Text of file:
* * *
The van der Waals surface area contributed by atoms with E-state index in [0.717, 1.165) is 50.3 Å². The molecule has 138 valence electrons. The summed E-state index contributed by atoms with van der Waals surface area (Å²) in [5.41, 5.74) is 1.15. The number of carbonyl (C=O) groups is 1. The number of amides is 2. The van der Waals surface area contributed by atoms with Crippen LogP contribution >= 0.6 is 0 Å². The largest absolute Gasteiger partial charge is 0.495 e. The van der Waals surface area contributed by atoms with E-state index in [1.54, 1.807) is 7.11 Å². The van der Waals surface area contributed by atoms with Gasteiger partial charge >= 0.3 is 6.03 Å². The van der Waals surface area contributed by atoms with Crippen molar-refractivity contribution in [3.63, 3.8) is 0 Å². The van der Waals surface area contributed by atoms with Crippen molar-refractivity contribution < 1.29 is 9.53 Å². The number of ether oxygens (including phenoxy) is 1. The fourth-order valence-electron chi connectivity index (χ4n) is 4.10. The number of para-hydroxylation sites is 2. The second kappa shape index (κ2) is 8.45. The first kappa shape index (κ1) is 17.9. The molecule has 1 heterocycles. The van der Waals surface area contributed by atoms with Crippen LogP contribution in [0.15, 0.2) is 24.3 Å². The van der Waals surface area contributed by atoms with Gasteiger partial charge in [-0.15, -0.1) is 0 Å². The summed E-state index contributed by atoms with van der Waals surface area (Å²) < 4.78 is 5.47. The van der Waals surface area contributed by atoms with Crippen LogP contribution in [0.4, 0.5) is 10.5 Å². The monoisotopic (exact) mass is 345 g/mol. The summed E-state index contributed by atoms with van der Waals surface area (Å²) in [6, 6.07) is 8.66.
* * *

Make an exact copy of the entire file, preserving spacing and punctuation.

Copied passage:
The van der Waals surface area contributed by atoms with E-state index in [0.717, 1.165) is 50.3 Å². The molecule has 138 valence electrons. The summed E-state index contributed by atoms with van der Waals surface area (Å²) in [5.41, 5.74) is 1.15. The number of carbonyl (C=O) groups is 1. The number of amides is 2. The van der Waals surface area contributed by atoms with Crippen LogP contribution >= 0.6 is 0 Å². The largest absolute Gasteiger partial charge is 0.495 e. The van der Waals surface area contributed by atoms with E-state index in [1.54, 1.807) is 7.11 Å². The van der Waals surface area contributed by atoms with Gasteiger partial charge >= 0.3 is 6.03 Å². The van der Waals surface area contributed by atoms with Crippen molar-refractivity contribution in [3.63, 3.8) is 0 Å². The van der Waals surface area contributed by atoms with Crippen molar-refractivity contribution < 1.29 is 9.53 Å². The number of ether oxygens (including phenoxy) is 1. The fourth-order valence-electron chi connectivity index (χ4n) is 4.10. The number of para-hydroxylation sites is 2. The second kappa shape index (κ2) is 8.45. The first kappa shape index (κ1) is 17.9. The molecule has 1 heterocycles. The van der Waals surface area contributed by atoms with Crippen LogP contribution in [0.15, 0.2) is 24.3 Å². The van der Waals surface area contributed by atoms with Gasteiger partial charge in [-0.15, -0.1) is 0 Å². The summed E-state index contributed by atoms with van der Waals surface area (Å²) < 4.78 is 5.47. The van der Waals surface area contributed by atoms with Crippen LogP contribution in [0.4, 0.5) is 10.5 Å². The monoisotopic (exact) mass is 345 g/mol. The summed E-state index contributed by atoms with van der Waals surface area (Å²) in [6, 6.07) is 8.66.